Who Am I? Who Are You?

What Kind Of A Being Is A Human Being?

There are so many lenses through which you/i can look at this question and answer it:

– We can look at it through the Judeo-Christian lens: a human being is fashioned in the likeness of God and is here to create something like a paradise on earth.

– We can look at it through the enlightenment lens: man is the rational being who defines himself through his ability to exercise reason and act on the basis of reason as opposed to dogma/superstition.

– We can look at this question through the psychoanalytic lens: man is never ending interplay of dynamic forces arising from the ‘id’, the ‘superego’, and the ‘ego’.

– We can look at it through the sociological lens: man is a social being who always exist in a social context and whose way of showing up in the world is fashioned by the social context – particularly the culture in which he grew up.

For my part, I find myself drawn to the following way of defining a human being: Man is the being who cannot escape the question of being and as such necessarily takes a stand on his being. 

Who Am I? 

I can define-view myself in many ways. And if I look into this deeply I get there is no limit to the many ways that I can define myself. If there is a limit then it is the limit of my imagination.

Every tribe/society privileges certain definitions-categories above others. In the world in which I find myself, these definitions centre primarily on what one has-holds-occupies: wealth, social class, profession, status….

So who am I?  I am my stand. At any point in time, I am that which I am committed to. These commitments show up in the form of  possibilities that I invent, ‘projects’ that I take on and give myself to, and the way that I show up and travel in this world. 

Let’s make this concrete:

Many years ago I found myself confronted with a choice. Which choice? Career: doing that which it takes to move from Senior Manager to Director/Partner in a major consulting firm or doing that which it takes to be a good father. I chose the latter.

Some years ago I was confronted with the choice of doing that which the CEO asked-dictated and relating to myself as ‘thief-liar-cheat’ or risk losing my job. I found myself saying that I was not willing to do that which was being asked-dictated.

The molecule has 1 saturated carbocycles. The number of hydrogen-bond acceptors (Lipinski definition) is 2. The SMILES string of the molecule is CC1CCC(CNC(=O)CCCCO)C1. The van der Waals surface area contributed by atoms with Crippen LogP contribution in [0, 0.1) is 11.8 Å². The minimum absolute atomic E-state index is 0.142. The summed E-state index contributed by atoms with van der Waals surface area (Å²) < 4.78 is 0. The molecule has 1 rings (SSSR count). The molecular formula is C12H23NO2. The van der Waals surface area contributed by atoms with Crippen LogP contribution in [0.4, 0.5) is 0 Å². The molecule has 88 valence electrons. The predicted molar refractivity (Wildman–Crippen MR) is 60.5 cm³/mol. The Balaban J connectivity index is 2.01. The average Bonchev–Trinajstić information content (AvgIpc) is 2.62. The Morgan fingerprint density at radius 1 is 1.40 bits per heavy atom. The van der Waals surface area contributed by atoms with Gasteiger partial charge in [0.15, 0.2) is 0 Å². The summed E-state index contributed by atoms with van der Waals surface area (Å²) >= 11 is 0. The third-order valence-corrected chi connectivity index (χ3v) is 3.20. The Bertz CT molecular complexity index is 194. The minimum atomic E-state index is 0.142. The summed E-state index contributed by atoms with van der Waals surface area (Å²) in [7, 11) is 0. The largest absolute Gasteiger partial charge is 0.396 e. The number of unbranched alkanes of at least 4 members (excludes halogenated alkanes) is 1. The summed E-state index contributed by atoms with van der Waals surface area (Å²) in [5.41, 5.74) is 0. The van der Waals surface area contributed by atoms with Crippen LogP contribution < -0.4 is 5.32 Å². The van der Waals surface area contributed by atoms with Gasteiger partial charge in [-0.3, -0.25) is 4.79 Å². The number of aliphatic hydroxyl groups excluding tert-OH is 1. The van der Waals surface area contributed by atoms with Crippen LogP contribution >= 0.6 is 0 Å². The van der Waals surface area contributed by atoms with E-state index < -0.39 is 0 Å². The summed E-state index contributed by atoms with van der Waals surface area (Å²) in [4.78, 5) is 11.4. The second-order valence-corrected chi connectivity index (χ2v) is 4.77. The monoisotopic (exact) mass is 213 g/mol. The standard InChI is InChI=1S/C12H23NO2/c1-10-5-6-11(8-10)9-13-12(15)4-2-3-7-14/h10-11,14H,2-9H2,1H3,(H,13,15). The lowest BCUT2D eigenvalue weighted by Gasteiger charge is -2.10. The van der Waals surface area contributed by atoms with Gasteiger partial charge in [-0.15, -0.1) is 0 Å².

Every week I clean the toilets and bathrooms, voluntarily and willingly. Why? To ground myself, to experience humility, to lead by example: to do the kind of work that I ask of my family.

I do not accept presents. When Christmas or my birthday comes, I ask those who would give me presents to give me money instead. Why? So that I can give that money to those less fortunate than me.

Recently I invented the possibility of being a good cook and cooking curry for my parents as that is what they love to eat. I took on that which, by default, is hardest for me: asking for help. I asked my wife for help as she is a great cook. Now, some months later, I relate to myself as a cook. I have cooked for my parents – I did it a week ago. And, I insist on cooking Sunday lunch. This Sunday my family members told me that this was the best curry I had cooked.

I hope you get the idea.

Who are you?

I invite you to step outside of the existing categories-definitions. Instead take a good look, at who/what you give yourself to in terms of your time, your energy, your deepest self, your self-expression, your resources..

I invite you to notice the following:

– if you define yourself through the standard categories – your sex (male, female), nationality, occupation, social class etc – you find your room for manoeuvre limited.

– if you accept my invitation and define yourself through your stand, the possibilities you invent, the projects you take on, your room for manoeuvre is so much wider-bigger-spacious.

I leave you with this quote from Lynne Twist:

“Taking a stand is a way of living and being that draws on a place within yourself that is at the very heart of who you are. When you take a stand, you find your place in the universe, and you have the capacity to move the world.”

Author: Maz Iqbal

Experienced management consultant working at the intersection of strategy, customer, and technology. Combine a tendency to think strategically with a penchant for getting my hands dirty at the coalface of implementation.

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